LENTON STUDENTS '... QUITE EXCITED ABOUT THE WEEK AFTER LOCKDOWN.'
The Nottingham Post's Matt Jarram, Senior Digital Reporter and Crime Correspondent, writing on Wednesday 11 November 2020, reported that, when interviewed, student living in Lenton were concerned that the introduction of the 'travel window' from 3 December to 9 December for them to return home will affect their studies and their social lives. ...
Nottingham students react to news they will need to go home by December 9
'We are quite excited about the week after lockdown'
Students living in the heart of Lenton believe the 'travel window' to return home for Christmas should have been introduced after December 9.
Concerns have been raised that once the second lockdown ends, students will automatically be sent home, affecting both studies and their social lives.
The government have announced that students will be allowed to travel home for Christmas on staggered departure dates by universities.
It is aimed at reducing the risk of transmission to family and friends at home and will be just after the second lockdown finishes on December 2.
The government said tests will be offered to as many students as possible before they travel home for Christmas, with universities in areas of high prevalence prioritised.
University of Nottingham student Saskia Walker, 20, who lives in Lenton, is aiming to get home to Surrey this Christmas.
She said: "It seems like a logical idea but as students we are quite excited about the week after lockdown where we can go into town and to the restaurants again.
"We are excited to socialise again before we go back home. I think I will try and go at the end of the window period."
University of Nottingham student Lucy Franks, 19, added: "It makes sense but it is unrealistic that people will want to go home straight away.
"If we have spent a month not seeing as many people as we would like then to go home for a month. I would like to stay until the term finishes on December 14.
"I do understand if they want us to go home, but people are struggling so much being inside and then having to spend another month at home inside."
Hannah Laws, 21, and Kelsey Pegg, 20, who both study physics and are in their third year at the University of Nottingham also believe the timing isn't right.
Hannah said: "I get the idea but it is too early. I want to finish off my lectures before going home. I don't have a workplace at home to study. It does not work for everyone."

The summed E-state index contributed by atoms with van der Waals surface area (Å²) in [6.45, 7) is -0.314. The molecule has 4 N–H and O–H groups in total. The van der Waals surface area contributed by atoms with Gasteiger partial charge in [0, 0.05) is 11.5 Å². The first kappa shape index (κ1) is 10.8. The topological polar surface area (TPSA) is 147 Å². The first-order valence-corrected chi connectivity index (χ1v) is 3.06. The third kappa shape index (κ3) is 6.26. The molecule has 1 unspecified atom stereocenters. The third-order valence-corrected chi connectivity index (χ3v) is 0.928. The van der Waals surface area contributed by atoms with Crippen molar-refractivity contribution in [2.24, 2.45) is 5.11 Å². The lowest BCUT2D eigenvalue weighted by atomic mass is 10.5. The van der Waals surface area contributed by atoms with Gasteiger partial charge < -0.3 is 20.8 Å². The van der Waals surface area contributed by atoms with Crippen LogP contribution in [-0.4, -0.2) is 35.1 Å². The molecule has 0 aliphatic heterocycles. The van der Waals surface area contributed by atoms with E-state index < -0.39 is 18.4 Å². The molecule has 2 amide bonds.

Kelsey added: "I am doing a project at the moment where I have to go into labs and I have got to get more readings quicker before December 9. I think it will affect studies.
"I like it from a safety point of view because my mum is vulnerable. I was worried about how I was going to get home this Christmas."
Karen Hamilton is a GP who works at the practice in Derby Road and also lives in the area.
Ideally, she believes, as soon as students obtain their negative coronavirus test results from the university they should go home rather than sticking around.
She said: "I think it really depends on the viability of asymptomatic and symptomatic testing during these two weeks.
"We all know that a lot of students have been asymptomatic and have transmitted the virus through no fault of their own.
"As a parent of a student who is paying tuition fees I want them to complete their education, which they can't do easily at home.
"The testing needs to be rolled out so they are not sent home on mass on December 3 and exposing their home community inadvertently to the virus."
Foot health professional Helen Edney, 66, lives in St Ann's, which also has a number of student properties. She visits clients in Lenton regularly.
She said: "I would not trust them once the nightlife reopens in Nottingham.
"December 3 to December 9 is a good time for them to go. I don't think the government want them to go in a great surge so I think up to the 9th is okay."
The government states that if a student tests positive before their departure they will need to remain in self-isolation for the required period of 10 days.
Universities are expected to move all learning online by December 9.
A spokesman for the University of Nottingham said: "The University has already indicated that we will make use of our asymptomatic testing service and to allow for the safe movement of students who wish to travel home for the Christmas break and back again in January.
"This may include things such as the option for students to be tested before they go home and a temporary phased approach to online learning leading up to the break or at the beginning of the next year.
"As soon as these plans are fully developed, we will be sharing them with staff and students."
A Nottingham Trent University spokesman said: "We are awaiting further guidance from the Government regarding the matter of the safe return home of students and their return to study in January.
"We will be communicating with the NTU community in due course."